A ‘Swiss army knife’ park: Chicopee turning vacant lot into space for food trucks, entrepreneurs and community
February 25, 2021 : MassLive, by Jeanette DeForge
The city of Chicopee will turn a vacant piece of property downtown into a “Swiss army knife of a park” to help entrepreneurs promote their businesses, give the community another spot to gather, show off the benefits of the neighborhood and market the empty lot.
Center Park will be created at 181 Center St. The .28-acre lot that has housed a gas station dating back to the 1920s, most recently one called Racing Oil.
The property has been vacant since 2004 and the city foreclosed on it in 2009 for a lack of tax payments. In 2017 the city received about $340,000 in federal grants to evaluate and clean up contamination on the land so it could be used again. After the work was completed, the city in 2020 requested proposals for anyone who wanted to purchase and develop the land — but received no response.
The project, funded with a $10,000 Commonwealth Places Grant and a $10,000 MassDevelopment Grant, is also being constructed with volunteer help from A. Crane Construction, Interstate Towing, the Ondrick Company and the ROCA program. Officials are hoping the property will be ready for a ribbon-cutting in mid-April, said Julie Copoulos, director of the Chicopee Chamber of Commerce.
The project is being developed in a partnership with the Chicopee Chamber of Commerce and multiple city departments including the mayor’s office, planning department, parks and recreation and the treasurer’s office. The Transformative Development Initiative, which is designed to increase vibrancy in the downtown area surrounding Center and Exchange streets, is also involved with the initiative.
“I think of it as the Swiss army knife of a park. It can be used however people want to access it,” said Patrick McKenna, assistant city planner.
The park will be laid with crushed stone and the A. Crane Company has agreed to build a shade pavilion. There will also be electricity and a large container placed on the site that can be used for storage, Copoulos said.
The park is essentially going to be a community space. The city hopes to attract food trucks and a variety of outdoor activities. For example, a local yoga studio may hold an outdoor exercise class at the site, an art studio could hold a craft class there or a new entrepreneur could set up a booth to showcase some of their products, Copoulos said.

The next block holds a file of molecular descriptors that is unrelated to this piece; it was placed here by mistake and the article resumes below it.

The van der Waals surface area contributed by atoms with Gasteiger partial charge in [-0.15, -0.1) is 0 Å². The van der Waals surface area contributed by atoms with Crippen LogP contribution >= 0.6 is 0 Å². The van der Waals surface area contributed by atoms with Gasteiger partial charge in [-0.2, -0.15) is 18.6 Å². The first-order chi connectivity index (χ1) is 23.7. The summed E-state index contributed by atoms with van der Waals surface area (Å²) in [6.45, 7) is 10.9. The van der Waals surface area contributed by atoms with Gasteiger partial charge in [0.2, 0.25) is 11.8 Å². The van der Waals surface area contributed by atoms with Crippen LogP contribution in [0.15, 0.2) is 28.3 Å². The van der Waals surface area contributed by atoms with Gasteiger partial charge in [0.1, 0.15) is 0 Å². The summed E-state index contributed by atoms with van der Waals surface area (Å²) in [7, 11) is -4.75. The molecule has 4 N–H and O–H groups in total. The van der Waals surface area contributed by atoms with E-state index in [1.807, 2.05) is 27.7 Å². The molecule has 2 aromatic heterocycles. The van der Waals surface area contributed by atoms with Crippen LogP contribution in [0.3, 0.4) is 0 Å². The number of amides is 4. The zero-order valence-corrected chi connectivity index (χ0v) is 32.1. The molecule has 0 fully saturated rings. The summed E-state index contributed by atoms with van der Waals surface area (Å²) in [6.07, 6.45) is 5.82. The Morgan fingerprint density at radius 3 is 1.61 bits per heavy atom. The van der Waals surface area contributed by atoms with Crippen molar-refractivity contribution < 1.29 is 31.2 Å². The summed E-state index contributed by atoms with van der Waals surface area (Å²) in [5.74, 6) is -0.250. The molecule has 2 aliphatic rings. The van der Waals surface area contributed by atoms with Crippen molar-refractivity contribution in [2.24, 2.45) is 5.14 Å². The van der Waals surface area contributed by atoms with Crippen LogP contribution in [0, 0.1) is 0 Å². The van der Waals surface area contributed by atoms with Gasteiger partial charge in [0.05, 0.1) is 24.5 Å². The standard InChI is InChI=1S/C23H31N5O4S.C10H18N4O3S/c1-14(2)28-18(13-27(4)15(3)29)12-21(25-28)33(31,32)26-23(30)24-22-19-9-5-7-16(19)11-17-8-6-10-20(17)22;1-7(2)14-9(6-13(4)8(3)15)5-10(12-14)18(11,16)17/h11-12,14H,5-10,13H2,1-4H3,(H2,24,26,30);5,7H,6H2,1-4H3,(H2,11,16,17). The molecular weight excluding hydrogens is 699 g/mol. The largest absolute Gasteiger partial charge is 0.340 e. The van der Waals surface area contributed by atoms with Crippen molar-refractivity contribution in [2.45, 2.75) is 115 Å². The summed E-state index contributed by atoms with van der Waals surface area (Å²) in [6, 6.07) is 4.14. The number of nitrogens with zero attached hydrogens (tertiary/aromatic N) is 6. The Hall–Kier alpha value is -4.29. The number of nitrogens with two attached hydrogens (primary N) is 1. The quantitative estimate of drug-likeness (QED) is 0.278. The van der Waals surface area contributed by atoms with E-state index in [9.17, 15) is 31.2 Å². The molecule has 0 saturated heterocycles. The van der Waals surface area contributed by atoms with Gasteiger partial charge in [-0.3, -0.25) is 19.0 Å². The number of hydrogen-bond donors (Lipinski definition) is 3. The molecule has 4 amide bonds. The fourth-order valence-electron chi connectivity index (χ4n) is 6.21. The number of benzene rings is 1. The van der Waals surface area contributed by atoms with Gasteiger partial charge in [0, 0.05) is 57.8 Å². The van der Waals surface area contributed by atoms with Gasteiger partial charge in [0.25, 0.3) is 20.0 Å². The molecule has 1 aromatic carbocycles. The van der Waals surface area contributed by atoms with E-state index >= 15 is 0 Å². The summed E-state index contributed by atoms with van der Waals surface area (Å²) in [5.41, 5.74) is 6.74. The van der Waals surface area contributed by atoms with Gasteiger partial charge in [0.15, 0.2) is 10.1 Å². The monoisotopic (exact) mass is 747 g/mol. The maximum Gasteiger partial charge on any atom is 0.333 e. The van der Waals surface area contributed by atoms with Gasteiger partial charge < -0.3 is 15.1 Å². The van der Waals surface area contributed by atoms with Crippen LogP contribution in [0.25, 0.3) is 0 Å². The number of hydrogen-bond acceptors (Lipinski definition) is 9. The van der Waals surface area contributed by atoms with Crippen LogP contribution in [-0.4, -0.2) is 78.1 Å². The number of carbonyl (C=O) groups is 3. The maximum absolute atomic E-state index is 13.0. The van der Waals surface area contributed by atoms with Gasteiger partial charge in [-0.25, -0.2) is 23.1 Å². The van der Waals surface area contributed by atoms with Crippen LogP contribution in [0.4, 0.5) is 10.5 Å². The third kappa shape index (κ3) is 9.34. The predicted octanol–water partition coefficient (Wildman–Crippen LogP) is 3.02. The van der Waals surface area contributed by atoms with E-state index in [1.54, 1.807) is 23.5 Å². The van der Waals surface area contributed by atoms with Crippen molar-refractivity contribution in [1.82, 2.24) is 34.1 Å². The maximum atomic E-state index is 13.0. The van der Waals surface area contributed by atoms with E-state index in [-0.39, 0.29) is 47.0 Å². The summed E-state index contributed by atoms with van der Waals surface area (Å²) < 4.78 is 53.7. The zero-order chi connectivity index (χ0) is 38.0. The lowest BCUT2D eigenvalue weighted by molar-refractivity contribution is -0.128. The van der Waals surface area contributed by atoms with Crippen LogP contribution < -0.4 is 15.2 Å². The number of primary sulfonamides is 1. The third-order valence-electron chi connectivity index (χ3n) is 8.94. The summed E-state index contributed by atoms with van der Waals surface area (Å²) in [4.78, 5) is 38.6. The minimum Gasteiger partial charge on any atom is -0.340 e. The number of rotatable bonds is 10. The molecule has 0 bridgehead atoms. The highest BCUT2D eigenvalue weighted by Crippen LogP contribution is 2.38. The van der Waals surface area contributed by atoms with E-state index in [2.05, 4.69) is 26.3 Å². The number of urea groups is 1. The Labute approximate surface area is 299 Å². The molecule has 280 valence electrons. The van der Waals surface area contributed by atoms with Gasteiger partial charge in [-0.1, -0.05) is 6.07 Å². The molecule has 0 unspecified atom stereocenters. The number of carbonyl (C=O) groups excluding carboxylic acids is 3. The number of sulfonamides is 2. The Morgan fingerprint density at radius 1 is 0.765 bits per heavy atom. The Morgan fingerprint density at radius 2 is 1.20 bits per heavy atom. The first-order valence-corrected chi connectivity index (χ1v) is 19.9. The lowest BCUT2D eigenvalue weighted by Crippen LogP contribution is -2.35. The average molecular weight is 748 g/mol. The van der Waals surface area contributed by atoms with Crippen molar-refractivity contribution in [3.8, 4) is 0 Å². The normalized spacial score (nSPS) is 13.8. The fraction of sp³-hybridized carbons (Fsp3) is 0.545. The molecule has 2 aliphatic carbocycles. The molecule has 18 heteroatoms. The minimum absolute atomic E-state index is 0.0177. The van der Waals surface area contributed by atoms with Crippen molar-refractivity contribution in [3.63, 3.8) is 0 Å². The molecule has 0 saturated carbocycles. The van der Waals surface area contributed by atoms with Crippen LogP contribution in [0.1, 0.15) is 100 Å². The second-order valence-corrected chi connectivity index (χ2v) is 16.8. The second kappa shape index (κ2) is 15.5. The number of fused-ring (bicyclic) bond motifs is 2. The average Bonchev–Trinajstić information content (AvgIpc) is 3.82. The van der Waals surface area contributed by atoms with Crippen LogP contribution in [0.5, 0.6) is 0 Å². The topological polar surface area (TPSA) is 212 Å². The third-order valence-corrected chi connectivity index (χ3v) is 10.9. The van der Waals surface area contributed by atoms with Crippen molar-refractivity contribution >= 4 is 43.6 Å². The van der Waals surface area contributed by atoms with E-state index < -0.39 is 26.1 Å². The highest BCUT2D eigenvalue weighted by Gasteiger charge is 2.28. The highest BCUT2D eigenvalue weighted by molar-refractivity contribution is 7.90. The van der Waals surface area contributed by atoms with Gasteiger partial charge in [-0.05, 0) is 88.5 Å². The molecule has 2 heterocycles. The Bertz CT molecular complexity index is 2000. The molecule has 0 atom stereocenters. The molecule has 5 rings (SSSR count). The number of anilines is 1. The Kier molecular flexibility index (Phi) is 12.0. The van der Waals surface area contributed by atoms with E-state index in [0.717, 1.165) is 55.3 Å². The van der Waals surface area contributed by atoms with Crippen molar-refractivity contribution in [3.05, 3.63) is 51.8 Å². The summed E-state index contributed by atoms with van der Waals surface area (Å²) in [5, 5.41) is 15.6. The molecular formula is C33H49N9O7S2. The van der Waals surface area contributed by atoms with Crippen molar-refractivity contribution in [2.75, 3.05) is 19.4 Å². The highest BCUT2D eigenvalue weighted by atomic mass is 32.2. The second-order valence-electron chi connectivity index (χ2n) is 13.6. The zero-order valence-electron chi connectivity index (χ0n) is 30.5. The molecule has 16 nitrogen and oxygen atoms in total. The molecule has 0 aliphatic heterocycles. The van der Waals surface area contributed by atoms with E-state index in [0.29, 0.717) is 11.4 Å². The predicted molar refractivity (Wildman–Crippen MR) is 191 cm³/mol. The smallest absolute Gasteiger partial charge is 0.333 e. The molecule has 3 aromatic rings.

“We are looking for creative ways to engage the community and create a space that brings people downtown,” she said.
During the COVID-19 pandemic, science has shown gatherings are safer outside when masks are worn and people can social distance and she is hoping that Center Park will become a safe spot for small groups to gather, she said.
The exact system of booking the location has not been developed yet. Copoulos said she is expecting businesses and community groups will be able to use the space for free or for a nominal fee.
While the plot of land is relatively small and considered an “infill property,” studies show the property is significant because it is just a few parcels away from one of the gateways, or entrances, to the city.
The hope is the project will highlight the land, show what is possible for the parcel and help sell it and help redevelop the center of the city, McKenna said.
And if the property is sold, the equipment such as the picnic tables that are to be built by ROCA and the canopy, can be placed in a container and moved to another location so a new pocket park could be developed, McKenna said.